Polynesia-The famous statues of Rapa Nui, or Easter Island, are best known for their deep-set eyes and long ears. They also sport impressive multi-tonne hats made from a different rock type.

Quite how these pukao, as they are known, were transported and placed atop the statues has long been a puzzle.

But now American archaeologists believe they have a clearer understanding. The giant hats were moved with minimal effort and resources using a ramp and rope technique, they say.

“The fact that they successfully assembled these monuments is a clear signal of the engineering prowess of the prehistoric Rapanui people,” said Sean Hixon, lead author and graduate student in anthropology, at Penn State.

The researchers’ investigations indicate the pukao were rolled across miles of rugged terrain and earthen ramps to reach the top of the ancestor heads, called Moai. The largest of these colossal red hats has a diameter of over 2m and weighs nearly 11 tonnes.

The researchers motion-mapped overlapping digital photographs to capture surface details of each pukao. By applying filters to their models, they began to identify clues that are shared among pukao which show the marks of wear and tear in how they were moved.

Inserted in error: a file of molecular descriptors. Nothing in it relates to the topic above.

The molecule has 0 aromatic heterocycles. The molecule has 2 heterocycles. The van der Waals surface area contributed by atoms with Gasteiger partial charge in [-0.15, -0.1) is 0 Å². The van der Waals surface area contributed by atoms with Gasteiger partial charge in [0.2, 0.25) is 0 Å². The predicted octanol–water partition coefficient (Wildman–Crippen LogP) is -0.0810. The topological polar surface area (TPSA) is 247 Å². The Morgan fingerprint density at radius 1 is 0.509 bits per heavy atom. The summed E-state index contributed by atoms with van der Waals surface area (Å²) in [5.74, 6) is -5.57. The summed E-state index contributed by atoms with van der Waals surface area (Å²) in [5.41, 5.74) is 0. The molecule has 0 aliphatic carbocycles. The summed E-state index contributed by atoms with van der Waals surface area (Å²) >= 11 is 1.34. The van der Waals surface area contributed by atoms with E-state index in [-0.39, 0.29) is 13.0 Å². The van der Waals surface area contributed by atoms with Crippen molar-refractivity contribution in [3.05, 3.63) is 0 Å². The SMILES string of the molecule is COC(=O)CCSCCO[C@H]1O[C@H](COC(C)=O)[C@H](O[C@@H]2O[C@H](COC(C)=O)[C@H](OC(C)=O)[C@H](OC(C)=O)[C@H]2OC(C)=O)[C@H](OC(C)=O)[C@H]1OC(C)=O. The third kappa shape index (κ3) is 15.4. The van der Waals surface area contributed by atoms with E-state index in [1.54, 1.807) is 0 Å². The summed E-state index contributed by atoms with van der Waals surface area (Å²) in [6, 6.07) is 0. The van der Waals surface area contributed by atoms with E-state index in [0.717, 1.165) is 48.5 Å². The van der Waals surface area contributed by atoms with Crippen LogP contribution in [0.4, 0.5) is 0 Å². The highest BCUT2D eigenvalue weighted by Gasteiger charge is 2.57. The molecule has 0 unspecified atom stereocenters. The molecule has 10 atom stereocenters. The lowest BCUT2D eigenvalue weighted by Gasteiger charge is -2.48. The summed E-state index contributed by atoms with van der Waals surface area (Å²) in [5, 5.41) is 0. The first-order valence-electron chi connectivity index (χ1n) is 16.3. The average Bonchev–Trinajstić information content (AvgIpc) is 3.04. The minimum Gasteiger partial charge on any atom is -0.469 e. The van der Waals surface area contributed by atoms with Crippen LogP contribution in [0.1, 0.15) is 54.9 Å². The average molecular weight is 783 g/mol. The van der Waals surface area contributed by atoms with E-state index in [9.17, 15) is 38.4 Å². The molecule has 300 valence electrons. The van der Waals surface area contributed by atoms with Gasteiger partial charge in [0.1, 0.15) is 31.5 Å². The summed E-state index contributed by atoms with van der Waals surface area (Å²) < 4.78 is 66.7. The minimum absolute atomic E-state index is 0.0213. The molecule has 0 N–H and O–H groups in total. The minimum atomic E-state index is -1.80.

The team’s findings, published in the Journal of Archaeological Science, argue that similar notches, grooves and indentations suggest the Rapanui people built ramps in front of forward-leaning Moai. They then rolled the hats till they reached the top, before finally tipping the Moai upright. Islanders are likely to have wrapped the pukao with ropes to roll and tip them. This “parbuckling” method, often used today to right capsized ships, would have made moving the stones physically feasible and required smaller groups of individuals to be involved.

“Even in the case of the most massive pukao that was brought to the top of the tallest statue, 10 people likely could have rolled it up a ramp with reasonable dimensions,” Mr Hixon explained.

The large cylindrical pukaos are made of red volcanic rock called scoria, while the Moai heads are carved from volcanic tuff. The materials were excavated from craters at opposites sides of the island.

In many cases, the giant pukaos were rolled into position as far as 13km away from the quarry where they were sourced. Red scoria is also porous and therefore less dense than tuff, making it easier to raise into position.

Some of the cylinders were seemingly abandoned during the transport and have been left in the upright wheel positions in which they remain today. The researchers found that the wear and tear markings on these examples also give further proof of transport by rolling.